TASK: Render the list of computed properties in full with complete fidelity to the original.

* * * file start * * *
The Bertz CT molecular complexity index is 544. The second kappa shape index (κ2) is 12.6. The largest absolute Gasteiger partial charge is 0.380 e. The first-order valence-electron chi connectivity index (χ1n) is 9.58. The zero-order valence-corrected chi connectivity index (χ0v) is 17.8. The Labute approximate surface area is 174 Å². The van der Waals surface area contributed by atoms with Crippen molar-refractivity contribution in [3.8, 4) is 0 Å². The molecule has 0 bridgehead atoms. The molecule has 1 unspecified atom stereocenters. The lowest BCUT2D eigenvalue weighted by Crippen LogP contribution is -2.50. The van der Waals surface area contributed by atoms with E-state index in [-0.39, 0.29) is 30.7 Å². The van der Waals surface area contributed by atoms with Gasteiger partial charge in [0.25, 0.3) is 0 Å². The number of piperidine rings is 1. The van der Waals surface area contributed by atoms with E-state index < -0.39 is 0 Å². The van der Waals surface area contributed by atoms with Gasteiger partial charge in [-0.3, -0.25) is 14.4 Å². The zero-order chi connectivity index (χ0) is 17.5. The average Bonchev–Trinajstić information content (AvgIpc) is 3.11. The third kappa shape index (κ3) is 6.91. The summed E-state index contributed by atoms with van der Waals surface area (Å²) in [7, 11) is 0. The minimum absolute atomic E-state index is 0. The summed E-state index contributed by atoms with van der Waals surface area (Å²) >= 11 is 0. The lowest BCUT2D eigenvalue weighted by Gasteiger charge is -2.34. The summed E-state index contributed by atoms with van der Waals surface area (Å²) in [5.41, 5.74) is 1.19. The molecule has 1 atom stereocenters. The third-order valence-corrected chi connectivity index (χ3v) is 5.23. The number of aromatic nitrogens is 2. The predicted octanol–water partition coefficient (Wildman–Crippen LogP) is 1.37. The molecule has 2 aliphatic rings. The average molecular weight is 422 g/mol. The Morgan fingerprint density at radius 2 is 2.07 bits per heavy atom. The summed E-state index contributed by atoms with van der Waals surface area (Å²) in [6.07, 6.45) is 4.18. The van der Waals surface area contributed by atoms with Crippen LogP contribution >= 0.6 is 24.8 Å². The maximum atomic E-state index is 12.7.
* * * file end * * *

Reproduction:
The Bertz CT molecular complexity index is 544. The second kappa shape index (κ2) is 12.6. The largest absolute Gasteiger partial charge is 0.380 e. The first-order valence-electron chi connectivity index (χ1n) is 9.58. The zero-order valence-corrected chi connectivity index (χ0v) is 17.8. The Labute approximate surface area is 174 Å². The van der Waals surface area contributed by atoms with Crippen molar-refractivity contribution in [3.8, 4) is 0 Å². The molecule has 0 bridgehead atoms. The molecule has 1 unspecified atom stereocenters. The lowest BCUT2D eigenvalue weighted by Crippen LogP contribution is -2.50. The van der Waals surface area contributed by atoms with E-state index in [-0.39, 0.29) is 30.7 Å². The van der Waals surface area contributed by atoms with Gasteiger partial charge in [0.25, 0.3) is 0 Å². The number of piperidine rings is 1. The van der Waals surface area contributed by atoms with E-state index < -0.39 is 0 Å². The van der Waals surface area contributed by atoms with Gasteiger partial charge in [-0.3, -0.25) is 14.4 Å². The zero-order chi connectivity index (χ0) is 17.5. The average Bonchev–Trinajstić information content (AvgIpc) is 3.11. The third kappa shape index (κ3) is 6.91. The summed E-state index contributed by atoms with van der Waals surface area (Å²) in [7, 11) is 0. The minimum absolute atomic E-state index is 0. The summed E-state index contributed by atoms with van der Waals surface area (Å²) >= 11 is 0. The lowest BCUT2D eigenvalue weighted by Gasteiger charge is -2.34. The summed E-state index contributed by atoms with van der Waals surface area (Å²) in [5.41, 5.74) is 1.19. The molecule has 1 atom stereocenters. The third-order valence-corrected chi connectivity index (χ3v) is 5.23. The number of aromatic nitrogens is 2. The predicted octanol–water partition coefficient (Wildman–Crippen LogP) is 1.37. The molecule has 2 aliphatic rings. The average molecular weight is 422 g/mol. The Morgan fingerprint density at radius 2 is 2.07 bits per heavy atom. The summed E-state index contributed by atoms with van der Waals surface area (Å²) in [6.07, 6.45) is 4.18. The van der Waals surface area contributed by atoms with Crippen LogP contribution >= 0.6 is 24.8 Å². The maximum atomic E-state index is 12.7.